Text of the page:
Your computer was working just fine….
… but at some point you accidentally and unknowingly downloaded a browser-based malware script, and now it has switched on and is displaying a scary message. The examples above look pretty serious, right?
Or, what’s happening more and more recently – you get a phone call out of the blue from “Microsoft” or “Apple” and they thoughtfully point out that they’ve been monitoring the virus activity in your region or neighborhood and have been seeing some suspicious activity (on your particular Dell, or in your city, and just that very evening, etc).
They offer to scan through your machine for a fee and clean up any strange malware or viruses. You’ll need to download and install their “service utility” so they can remotely access your computer right in your own home. They’ll take care of everything! Helpful, right? WRONG!
Your phone number was probably called from a collected, circulated list. (With 37-jillion computers out there running several Windows operating systems, Microsoft has no time or interest in cold calling anyone about anything.)
The helpful operator has not already seen your computer activity, screen, or viruses, to diagnose any prior slowdowns or system trouble. (But seriously, do you know anyone who is completely satisfied with their computer’s performance? They capitalize on that.)
You probably don’t have any serious viruses UNTIL you take their benevolent bait and allow them to INSTALL their software. (And once it’s in there – it’s in there for good.)
You can get “help” from this “helpful” attendant who will “help” do a remote scan of your PC, find all the bad stuff, and “help” run their software to get rid of it — quite “helpfully”. Don’t we live in a nice world where such great people are standing by 24/7 to get rid of these little annoyances?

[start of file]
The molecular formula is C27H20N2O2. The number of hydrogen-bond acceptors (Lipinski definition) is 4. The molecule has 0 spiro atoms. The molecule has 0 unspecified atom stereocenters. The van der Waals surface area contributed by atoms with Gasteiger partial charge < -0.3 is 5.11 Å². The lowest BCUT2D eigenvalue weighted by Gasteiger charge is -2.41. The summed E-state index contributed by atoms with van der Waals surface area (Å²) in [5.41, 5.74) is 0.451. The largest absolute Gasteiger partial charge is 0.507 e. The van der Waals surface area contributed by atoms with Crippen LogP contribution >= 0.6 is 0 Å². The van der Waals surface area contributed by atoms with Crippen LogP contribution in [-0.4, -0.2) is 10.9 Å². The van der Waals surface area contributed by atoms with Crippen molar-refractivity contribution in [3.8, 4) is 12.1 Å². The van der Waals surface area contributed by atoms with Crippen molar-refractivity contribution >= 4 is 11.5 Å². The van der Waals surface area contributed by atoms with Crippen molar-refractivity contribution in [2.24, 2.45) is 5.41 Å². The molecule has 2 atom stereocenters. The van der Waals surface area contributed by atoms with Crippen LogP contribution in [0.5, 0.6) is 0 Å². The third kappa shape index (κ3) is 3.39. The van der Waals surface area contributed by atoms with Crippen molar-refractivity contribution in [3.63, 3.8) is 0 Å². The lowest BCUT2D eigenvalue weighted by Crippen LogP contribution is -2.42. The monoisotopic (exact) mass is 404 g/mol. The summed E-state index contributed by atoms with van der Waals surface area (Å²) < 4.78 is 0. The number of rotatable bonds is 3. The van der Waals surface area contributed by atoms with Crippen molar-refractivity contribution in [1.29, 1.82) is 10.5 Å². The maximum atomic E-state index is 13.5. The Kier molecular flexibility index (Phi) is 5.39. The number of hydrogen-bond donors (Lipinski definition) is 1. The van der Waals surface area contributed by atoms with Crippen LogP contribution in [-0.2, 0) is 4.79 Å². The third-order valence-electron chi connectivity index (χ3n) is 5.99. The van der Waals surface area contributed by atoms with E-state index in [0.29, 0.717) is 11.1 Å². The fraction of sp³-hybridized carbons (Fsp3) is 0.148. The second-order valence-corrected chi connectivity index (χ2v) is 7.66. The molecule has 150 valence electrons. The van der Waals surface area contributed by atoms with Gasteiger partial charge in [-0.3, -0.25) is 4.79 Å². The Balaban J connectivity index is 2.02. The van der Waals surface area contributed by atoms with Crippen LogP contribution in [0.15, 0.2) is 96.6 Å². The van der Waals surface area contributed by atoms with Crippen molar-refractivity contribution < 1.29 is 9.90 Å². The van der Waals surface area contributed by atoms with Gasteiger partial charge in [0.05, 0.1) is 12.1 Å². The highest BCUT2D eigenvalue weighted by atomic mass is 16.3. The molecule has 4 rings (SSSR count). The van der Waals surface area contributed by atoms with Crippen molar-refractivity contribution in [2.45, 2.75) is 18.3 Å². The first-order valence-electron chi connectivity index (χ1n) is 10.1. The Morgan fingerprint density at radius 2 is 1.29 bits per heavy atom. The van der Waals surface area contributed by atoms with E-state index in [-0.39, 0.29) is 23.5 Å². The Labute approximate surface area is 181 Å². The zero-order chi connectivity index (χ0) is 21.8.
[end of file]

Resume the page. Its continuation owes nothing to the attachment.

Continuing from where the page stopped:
Well, of course your machine WAS fine until they prompted you to INSTALL THEIR MALWARE (which subsequently TOOK OVER your computer). The virus alert they vaguely but alarmingly detail just happens to be THEIR virus — now causing your frozen or locked screen!!
There’s a name for this kind of malicious, odorous, completely aggravating software – RANSOMWARE. This article from Ars Technica is a bit thick, but it provides some additional explanation.
One guy I know gave these people about $400 to install their software, do the remote scan, and “find” the bug causing his problem. After this first instance is over with, unfortunately they don’t help people REMOVE their remote-scanning software. It’s still in there, ready to lock up the computer again at some future time.
Will another bomb go off and repeat this fiasco sometime in the future? Another call, another $400 scan with the software that’s still there? Of course!
In fact, future calls usually demand even more money! In order to add to the “urgency” of the situation they always know what to say, regardless of any truth, pointing out “But you’ve been hacked! Don’t you want to get that child porn off your computer?”
In my experience, there are two ways to deal with this tech support hell, depending on the severity of the malware:
- If you suddenly (repeatedly?) have a pop-up or whole-screen window – the real, free, and honest fix for this usually just involves clearing out your web browser cache. Some web site or other just implanted a little script when you visited there, and deleting all the cache files should also delete their irritating malware. Restarting your browser after clearing the cache should get you back to watching cat videos in no time.
- If the other type involved the phone conversation where they directed you to install their software, this other fix is far more extreme — a complete annihilation of your computer. The best thing is to wipe the hard drive and reinstall Windows. The potential for this scenario is another great example of the need for backups! One positive note after total annihilation: your computer will be as good as new fresh as a daisy.
Google Drive, Dropbox, and OneDrive are just a few of the big guns who can help you get back to normal after an invasion, restoring your files. They’re easy to set up, and basically you can just forget about them. They work silently in the background and offload your files to another, secured place on the Internet. The downside to cloud storage? You have to set it up BEFORE you need it….